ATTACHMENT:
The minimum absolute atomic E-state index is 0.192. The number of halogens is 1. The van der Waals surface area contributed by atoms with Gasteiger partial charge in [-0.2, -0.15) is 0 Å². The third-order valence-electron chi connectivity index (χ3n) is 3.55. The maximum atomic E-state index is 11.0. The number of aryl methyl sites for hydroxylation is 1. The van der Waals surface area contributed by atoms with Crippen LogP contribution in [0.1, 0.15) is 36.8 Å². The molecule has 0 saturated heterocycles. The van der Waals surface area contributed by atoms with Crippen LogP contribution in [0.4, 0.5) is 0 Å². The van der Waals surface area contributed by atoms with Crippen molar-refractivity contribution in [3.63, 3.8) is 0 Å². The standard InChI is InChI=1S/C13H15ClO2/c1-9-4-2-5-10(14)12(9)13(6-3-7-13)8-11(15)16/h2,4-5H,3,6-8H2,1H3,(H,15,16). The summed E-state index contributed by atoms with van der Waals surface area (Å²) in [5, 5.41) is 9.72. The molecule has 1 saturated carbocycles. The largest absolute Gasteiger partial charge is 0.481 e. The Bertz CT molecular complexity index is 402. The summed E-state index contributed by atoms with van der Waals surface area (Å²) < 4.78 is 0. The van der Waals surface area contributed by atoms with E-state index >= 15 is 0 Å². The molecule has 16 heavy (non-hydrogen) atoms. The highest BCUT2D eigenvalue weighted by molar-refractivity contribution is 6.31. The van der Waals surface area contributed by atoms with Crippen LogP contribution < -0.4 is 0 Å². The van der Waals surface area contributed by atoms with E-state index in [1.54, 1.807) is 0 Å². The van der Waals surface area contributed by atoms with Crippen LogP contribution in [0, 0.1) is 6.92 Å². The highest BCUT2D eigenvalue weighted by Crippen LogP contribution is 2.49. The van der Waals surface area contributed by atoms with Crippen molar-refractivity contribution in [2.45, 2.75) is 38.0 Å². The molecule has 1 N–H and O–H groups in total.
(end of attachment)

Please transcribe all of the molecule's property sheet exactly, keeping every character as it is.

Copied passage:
The minimum absolute atomic E-state index is 0.192. The number of halogens is 1. The van der Waals surface area contributed by atoms with Gasteiger partial charge in [-0.2, -0.15) is 0 Å². The third-order valence-electron chi connectivity index (χ3n) is 3.55. The maximum atomic E-state index is 11.0. The number of aryl methyl sites for hydroxylation is 1. The van der Waals surface area contributed by atoms with Crippen LogP contribution in [0.1, 0.15) is 36.8 Å². The molecule has 0 saturated heterocycles. The van der Waals surface area contributed by atoms with Crippen LogP contribution in [0.4, 0.5) is 0 Å². The van der Waals surface area contributed by atoms with Crippen molar-refractivity contribution in [3.63, 3.8) is 0 Å². The standard InChI is InChI=1S/C13H15ClO2/c1-9-4-2-5-10(14)12(9)13(6-3-7-13)8-11(15)16/h2,4-5H,3,6-8H2,1H3,(H,15,16). The summed E-state index contributed by atoms with van der Waals surface area (Å²) in [5, 5.41) is 9.72. The molecule has 1 saturated carbocycles. The largest absolute Gasteiger partial charge is 0.481 e. The Bertz CT molecular complexity index is 402. The summed E-state index contributed by atoms with van der Waals surface area (Å²) < 4.78 is 0. The van der Waals surface area contributed by atoms with E-state index >= 15 is 0 Å². The molecule has 16 heavy (non-hydrogen) atoms. The highest BCUT2D eigenvalue weighted by molar-refractivity contribution is 6.31. The van der Waals surface area contributed by atoms with Crippen LogP contribution < -0.4 is 0 Å². The van der Waals surface area contributed by atoms with E-state index in [1.54, 1.807) is 0 Å². The van der Waals surface area contributed by atoms with Crippen LogP contribution in [0, 0.1) is 6.92 Å². The highest BCUT2D eigenvalue weighted by Crippen LogP contribution is 2.49. The van der Waals surface area contributed by atoms with Crippen molar-refractivity contribution in [2.45, 2.75) is 38.0 Å². The molecule has 1 N–H and O–H groups in total.